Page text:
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Home Our Missions Mission of Education The Making of a Tzu Chi Surgeon - simulated surgery training course: days 1 and 2

The Making of a Tzu Chi Surgeon - simulated surgery training course: days 1 and 2

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Article Index
The Making of a Tzu Chi Surgeon
A Tzu Chi exclusive
simulated surgery training course: days 1 and 2
A cadaver’s busy new life: days 3 and 4
Retrospect—end of day 4
All Pages

A four-day simulated surgery training course: days 1 and 2
A group of interns and instructors trickled into the center soon after seven in the morning. A four-day simulated surgery training course was about to start.

They changed, scrubbed, and suited up for the surgery ahead. Although simulated and on a cadaver, the surgery was nevertheless carried out as if it were on a real, living patient, with all the i’s dotted and all the t’s crossed every step of the way.

Eight silent mentors lay still on the operating tables arranged throughout the large mock operating room. The interns, instructors, and their support teams stood around their assigned tables and had a moment of silence to thank the silent mentors, whose photos and brief biographies were displayed on monitors hung near the operating tables.

Then they removed the Buddhist blankets from the dead and covered the corpses with hospital issue green sheets for surgery, exposing only the immediate areas to be operated on.

Dr. Yang Fu-lin (楊福麟), division head of the surgical ICU, Hualien Tzu Chi Medical Center, was one of the instructors. Under his direction, an intern made a one-centimeter incision between two ribs, put on a retractor, and poked her finger into the opening, probing deeper and deeper. Then she inserted a chest tube and a trocar into the cadaver. This chest tube insertion that she performed is one of the most elementary surgical techniques. Dr. Yang gave every intern an opportunity to perform this simple but potentially life-saving procedure.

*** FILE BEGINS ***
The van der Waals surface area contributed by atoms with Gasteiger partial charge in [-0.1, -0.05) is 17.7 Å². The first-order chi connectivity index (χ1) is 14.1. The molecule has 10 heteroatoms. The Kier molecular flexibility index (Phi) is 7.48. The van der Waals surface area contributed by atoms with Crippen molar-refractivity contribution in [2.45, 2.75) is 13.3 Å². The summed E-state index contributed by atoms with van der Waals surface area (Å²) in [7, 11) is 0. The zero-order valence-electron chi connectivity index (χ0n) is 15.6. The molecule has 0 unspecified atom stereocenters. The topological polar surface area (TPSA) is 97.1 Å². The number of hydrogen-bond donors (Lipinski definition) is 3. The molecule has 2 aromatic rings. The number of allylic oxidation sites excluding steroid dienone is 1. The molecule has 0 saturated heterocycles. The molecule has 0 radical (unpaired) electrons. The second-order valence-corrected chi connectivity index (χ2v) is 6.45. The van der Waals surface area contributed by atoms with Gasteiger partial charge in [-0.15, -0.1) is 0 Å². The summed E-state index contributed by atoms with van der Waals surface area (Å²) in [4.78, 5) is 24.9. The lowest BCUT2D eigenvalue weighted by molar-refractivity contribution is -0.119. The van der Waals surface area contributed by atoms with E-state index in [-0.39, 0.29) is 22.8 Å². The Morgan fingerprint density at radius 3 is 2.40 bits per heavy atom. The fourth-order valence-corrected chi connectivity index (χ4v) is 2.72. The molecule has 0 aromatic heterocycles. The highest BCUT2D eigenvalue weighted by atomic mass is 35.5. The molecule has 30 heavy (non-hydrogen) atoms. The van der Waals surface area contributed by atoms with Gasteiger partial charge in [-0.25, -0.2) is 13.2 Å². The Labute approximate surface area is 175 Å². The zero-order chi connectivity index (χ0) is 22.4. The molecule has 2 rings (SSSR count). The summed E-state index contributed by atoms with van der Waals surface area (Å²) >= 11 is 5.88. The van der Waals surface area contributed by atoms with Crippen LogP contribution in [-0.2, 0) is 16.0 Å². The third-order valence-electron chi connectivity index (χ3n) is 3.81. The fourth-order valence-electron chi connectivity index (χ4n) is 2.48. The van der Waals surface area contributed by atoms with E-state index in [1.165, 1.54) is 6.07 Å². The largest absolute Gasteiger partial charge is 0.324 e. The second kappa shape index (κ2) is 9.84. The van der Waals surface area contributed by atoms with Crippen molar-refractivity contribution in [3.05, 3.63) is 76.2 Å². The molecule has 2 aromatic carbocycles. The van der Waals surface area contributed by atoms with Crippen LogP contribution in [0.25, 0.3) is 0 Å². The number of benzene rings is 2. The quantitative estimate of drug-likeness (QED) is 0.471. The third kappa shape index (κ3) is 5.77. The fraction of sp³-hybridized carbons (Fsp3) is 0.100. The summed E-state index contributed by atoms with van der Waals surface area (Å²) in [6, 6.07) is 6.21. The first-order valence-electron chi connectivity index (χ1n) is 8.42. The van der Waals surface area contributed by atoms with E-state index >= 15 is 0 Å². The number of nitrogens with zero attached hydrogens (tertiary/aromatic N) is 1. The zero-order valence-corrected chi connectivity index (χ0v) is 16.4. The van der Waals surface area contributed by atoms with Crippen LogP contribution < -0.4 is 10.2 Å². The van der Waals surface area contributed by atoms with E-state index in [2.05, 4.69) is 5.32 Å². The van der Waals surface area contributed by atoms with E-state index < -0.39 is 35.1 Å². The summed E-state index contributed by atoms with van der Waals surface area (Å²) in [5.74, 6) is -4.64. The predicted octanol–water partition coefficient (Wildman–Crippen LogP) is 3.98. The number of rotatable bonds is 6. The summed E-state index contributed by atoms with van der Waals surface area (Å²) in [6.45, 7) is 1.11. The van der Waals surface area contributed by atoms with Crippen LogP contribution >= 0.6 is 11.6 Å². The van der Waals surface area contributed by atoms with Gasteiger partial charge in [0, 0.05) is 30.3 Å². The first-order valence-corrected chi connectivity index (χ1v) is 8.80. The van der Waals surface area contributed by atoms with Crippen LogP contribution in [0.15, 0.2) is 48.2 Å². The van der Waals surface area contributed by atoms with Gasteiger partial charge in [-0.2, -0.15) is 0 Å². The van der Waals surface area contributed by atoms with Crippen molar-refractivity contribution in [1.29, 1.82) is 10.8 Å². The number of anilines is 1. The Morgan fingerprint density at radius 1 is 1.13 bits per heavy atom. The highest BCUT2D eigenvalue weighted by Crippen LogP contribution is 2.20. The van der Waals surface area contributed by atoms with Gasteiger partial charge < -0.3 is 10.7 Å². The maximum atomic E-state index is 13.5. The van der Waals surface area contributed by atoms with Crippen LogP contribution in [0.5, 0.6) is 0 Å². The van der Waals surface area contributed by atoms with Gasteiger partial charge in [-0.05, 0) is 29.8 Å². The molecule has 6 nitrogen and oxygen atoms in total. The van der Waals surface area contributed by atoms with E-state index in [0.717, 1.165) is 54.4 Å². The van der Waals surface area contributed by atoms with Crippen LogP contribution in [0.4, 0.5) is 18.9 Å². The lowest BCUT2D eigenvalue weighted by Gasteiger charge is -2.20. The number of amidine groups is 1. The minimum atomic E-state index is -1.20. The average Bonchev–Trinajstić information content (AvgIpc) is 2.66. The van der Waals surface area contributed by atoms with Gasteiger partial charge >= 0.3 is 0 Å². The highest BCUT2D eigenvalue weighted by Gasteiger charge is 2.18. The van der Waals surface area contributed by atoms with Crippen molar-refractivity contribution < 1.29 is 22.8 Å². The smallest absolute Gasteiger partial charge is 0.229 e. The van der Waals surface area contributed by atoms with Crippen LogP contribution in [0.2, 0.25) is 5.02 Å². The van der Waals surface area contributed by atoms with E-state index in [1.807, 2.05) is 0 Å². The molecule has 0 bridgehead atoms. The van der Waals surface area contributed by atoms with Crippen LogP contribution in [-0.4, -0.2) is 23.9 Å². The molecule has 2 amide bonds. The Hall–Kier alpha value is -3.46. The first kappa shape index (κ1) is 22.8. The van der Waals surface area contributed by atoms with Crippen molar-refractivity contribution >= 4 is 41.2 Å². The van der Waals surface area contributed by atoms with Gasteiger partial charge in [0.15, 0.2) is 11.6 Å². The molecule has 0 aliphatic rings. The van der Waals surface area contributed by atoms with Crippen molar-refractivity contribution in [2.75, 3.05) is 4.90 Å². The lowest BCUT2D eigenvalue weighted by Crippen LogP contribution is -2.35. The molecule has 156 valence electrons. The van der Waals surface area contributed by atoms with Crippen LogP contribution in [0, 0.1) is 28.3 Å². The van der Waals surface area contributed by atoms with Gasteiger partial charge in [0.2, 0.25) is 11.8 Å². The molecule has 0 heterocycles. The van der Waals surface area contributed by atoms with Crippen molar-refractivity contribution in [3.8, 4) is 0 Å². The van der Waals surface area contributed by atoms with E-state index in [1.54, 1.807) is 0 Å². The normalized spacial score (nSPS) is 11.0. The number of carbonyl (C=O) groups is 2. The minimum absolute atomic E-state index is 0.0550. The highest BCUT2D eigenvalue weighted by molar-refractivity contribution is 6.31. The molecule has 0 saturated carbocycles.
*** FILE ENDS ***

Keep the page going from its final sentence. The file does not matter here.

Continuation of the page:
Normally, the pleural space, between the chest cavity and a lung, has just a little serous fluid and no air. When the pleural space accumulates air or excessive fluid that displaces and compresses the lung, the person could develop pneumothorax (collapsed lung) or hydrothorax. This can be life-threatening if the patient can’t breathe. A timely chest tube insertion to let out the air or fluid can save a patient’s life.

While Dr. Yang’s group was busy with their tasks, other groups were also focusing on theirs. For example, at another table, orthopedic surgeon Wu Kun-ji (吳坤佶) guided his group of interns through femur traction for bone fractures. Throughout the day in the large room, participants worked through quite a few other procedures, such as peritoneal lavage, cystostomy, appendectomy, tracheostomy, laryngeal mirrors, venesection, and craniectomy.

The first day ended two hours before midnight. The participants did still more hands-on training all through the next day until that night, when each intern had to take an examination, performing under the instructor’s watchful eyes every procedure that they had practiced in the previous two days.

Although each silent mentor, by this time, had already been through several operations in various parts of her body, she just lay there silently and—if she could still think—looked forward to the next two days with a different, more experienced group of physicians.


The Beauty of the Jing Si Abode


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